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U.S. Senator Josh Hawley, known for his views on holding Big Tech to account, has announced that he is introducing legislation that threatens the business models of leading technology companies including Facebook, Google and Twitter. The proposal would remove the immunity in place under Section 230 of the 1996 Communications Decency Act. This protects the companies from liability for the content posted by users, essentially a “post-office defense.” To escape the loss of protection, companies will need to “submit to biannual audits to prove their algorithms and content-removal practices are politically neutral.”
Hawley is not the first politician to attack Section 230. Social media has come in for increasing criticism in the last year as the prevalence of terrorist content and hate speech has been exposed by the media. Matters came to a head with the terrorist attack in Christchurch, New Zealand, which was live streamed on Facebook, leading to a series of admissions by leading social media platforms as to the challenges involved in policing content. Leading politicians including Ted Cruz, Nancy Pelosi and Elizabeth Warren have hammered the companies for the content on their sites and the seeming lack of genuine will to solve the problem.
“With Section 230,” Hawley said in a statement, “tech companies get a sweetheart deal that no other industry enjoys – complete exemption from traditional publisher liability in exchange for providing a forum free of political censorship. Unfortunately, and unsurprisingly, big tech has failed to hold up its end of the bargain.”
The proposed legislation would see Big Tech “having to prove to the FTC by clear and convincing evidence that their algorithms and content-removal practices are politically neutral,” while “preserving existing immunity for small and medium-sized companies.” The bill would only apply to companies “with more than 30 million active monthly users in the U.S., more than 300 million active monthly users worldwide, or who have more than $500 million in global annual revenue.” Clearly, that would trap all the household names in its net.
The proposed bill promises to trigger a highly emotive debate. One group campaigning against the legislation is Americans for Prosperity, backed by the Koch brothers, which said ahead of Hawley’s announcement that “eroding the crucial protections that exist under Section 230 creates a scenario where the government has the ability to police your speech and determine what you can or cannot say online. Senator Hawley has argued that some tech platforms have become too powerful, but legislation like this would only cement the market dominance of today’s largest firms.”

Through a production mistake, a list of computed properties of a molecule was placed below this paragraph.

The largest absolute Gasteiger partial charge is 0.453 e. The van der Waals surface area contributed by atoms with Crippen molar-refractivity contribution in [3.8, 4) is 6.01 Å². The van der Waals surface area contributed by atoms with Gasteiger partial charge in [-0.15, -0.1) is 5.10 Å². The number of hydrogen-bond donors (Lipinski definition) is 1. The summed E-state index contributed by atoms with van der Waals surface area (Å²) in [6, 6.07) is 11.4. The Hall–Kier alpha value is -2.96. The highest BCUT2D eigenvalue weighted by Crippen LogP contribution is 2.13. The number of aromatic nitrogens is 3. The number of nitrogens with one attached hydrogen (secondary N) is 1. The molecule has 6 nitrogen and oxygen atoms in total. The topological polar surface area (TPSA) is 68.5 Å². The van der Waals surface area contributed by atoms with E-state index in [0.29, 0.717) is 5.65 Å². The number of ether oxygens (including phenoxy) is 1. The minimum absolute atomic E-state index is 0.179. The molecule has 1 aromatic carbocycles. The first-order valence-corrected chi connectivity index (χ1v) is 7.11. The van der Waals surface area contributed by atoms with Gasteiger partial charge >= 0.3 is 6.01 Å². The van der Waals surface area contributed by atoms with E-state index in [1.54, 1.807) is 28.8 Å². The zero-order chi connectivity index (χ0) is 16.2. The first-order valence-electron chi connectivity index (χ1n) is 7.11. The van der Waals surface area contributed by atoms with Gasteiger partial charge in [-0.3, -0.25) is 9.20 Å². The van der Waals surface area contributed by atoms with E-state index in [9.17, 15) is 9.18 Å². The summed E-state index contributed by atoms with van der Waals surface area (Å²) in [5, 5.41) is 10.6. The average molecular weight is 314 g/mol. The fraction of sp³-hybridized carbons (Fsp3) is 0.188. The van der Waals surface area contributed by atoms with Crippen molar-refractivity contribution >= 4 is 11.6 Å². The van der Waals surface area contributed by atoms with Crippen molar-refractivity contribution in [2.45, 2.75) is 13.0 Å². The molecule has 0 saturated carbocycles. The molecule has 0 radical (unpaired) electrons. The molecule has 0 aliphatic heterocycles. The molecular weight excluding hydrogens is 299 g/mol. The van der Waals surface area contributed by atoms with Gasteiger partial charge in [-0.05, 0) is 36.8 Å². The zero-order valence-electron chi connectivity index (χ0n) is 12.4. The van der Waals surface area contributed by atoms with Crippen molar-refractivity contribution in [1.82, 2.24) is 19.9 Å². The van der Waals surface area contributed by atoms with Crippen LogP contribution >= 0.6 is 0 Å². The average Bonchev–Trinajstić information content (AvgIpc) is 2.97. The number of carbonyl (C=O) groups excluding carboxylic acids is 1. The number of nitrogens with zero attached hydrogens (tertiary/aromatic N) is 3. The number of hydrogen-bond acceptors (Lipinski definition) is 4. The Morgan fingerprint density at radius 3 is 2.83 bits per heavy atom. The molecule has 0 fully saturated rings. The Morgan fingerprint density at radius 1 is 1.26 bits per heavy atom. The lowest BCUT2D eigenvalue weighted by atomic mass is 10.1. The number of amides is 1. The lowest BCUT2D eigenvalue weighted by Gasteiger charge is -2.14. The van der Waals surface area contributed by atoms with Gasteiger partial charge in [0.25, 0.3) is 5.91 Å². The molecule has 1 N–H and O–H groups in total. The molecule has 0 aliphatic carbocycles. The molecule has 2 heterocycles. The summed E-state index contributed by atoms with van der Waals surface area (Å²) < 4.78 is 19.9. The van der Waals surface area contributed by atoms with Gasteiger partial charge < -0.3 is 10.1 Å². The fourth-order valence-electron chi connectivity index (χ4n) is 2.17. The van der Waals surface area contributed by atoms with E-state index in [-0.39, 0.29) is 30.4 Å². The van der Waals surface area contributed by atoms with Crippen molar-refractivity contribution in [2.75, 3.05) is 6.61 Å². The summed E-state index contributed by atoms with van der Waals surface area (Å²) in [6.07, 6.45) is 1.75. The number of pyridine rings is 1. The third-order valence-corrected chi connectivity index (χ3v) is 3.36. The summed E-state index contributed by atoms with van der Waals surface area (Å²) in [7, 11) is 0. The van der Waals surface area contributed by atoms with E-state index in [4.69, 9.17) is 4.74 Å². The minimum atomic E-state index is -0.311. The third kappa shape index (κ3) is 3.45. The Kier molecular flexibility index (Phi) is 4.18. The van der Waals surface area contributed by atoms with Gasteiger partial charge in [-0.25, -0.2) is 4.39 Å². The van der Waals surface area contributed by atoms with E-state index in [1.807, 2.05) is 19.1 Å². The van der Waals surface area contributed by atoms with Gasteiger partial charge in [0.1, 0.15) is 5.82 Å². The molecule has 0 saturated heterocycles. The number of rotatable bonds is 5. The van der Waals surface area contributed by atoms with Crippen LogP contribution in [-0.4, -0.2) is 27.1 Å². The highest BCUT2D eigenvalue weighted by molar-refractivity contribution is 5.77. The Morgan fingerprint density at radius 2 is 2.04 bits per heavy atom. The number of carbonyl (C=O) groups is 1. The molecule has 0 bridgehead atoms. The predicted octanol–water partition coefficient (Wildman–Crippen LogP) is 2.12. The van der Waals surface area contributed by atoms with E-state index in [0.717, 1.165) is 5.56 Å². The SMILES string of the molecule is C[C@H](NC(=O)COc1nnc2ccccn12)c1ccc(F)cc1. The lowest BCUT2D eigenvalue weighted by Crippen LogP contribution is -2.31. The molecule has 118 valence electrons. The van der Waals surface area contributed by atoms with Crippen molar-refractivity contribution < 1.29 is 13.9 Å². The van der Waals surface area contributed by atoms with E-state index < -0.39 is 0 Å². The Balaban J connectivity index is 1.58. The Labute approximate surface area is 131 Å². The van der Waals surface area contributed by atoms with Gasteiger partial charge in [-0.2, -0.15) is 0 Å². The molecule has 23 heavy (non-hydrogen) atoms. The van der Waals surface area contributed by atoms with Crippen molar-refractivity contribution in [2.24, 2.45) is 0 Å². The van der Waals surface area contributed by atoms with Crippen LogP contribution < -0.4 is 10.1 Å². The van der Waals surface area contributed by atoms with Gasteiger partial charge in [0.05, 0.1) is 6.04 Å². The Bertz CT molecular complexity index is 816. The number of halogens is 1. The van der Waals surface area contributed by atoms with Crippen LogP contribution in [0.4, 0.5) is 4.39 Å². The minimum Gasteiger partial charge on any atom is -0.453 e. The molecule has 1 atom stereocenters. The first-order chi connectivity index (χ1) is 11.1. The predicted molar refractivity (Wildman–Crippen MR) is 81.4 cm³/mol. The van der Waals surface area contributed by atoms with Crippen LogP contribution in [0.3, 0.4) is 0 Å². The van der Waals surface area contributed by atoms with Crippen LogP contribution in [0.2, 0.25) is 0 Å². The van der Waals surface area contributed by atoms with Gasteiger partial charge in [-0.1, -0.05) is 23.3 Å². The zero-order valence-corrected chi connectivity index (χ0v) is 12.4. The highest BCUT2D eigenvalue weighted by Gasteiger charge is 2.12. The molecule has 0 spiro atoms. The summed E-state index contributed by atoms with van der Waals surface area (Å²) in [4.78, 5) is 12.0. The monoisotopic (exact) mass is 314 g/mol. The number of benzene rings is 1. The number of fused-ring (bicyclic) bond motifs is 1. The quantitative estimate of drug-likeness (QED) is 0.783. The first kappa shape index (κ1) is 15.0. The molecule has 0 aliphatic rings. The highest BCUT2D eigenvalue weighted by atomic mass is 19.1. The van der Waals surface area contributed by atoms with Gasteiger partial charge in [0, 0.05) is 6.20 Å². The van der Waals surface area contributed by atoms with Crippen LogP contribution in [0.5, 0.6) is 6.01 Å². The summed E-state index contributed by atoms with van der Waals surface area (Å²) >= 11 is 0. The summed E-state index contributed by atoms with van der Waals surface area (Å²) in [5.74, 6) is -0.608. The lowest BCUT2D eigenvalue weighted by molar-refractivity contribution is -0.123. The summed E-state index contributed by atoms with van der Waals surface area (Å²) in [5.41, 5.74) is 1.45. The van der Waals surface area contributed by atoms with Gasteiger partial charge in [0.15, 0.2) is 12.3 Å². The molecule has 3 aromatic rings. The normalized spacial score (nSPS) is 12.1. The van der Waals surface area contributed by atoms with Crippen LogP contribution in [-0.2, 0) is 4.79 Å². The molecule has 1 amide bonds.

Hawley has painted himself as one of the leading U.S. advocates for using the law to control Big Tech. In addition to content issues, he has also raised the specter of the U.S. industry’s relationship with China. Earlier this year he publicly lambasted Google for its work with China’s technology industry that indirectly benefited the country’s military, while turning down development contracts with the U.S. Department of Defense. This week he questioned Google’s links to China, asking whether a Google Translate error that favored the authorities instead of the protestors during the Hong Kong demonstrations was deliberate.
“There’s a growing list of evidence that shows big tech companies making editorial decisions to censor viewpoints they disagree with,” Hawley said. “Even worse, the entire process is shrouded in secrecy because these companies refuse to make their protocols public. This legislation simply states that if the tech giants want to keep their government-granted immunity, they must bring transparency and accountability to their editorial processes and prove that they don’t discriminate.”
Michael Novakhov – SharedNewsLinks℠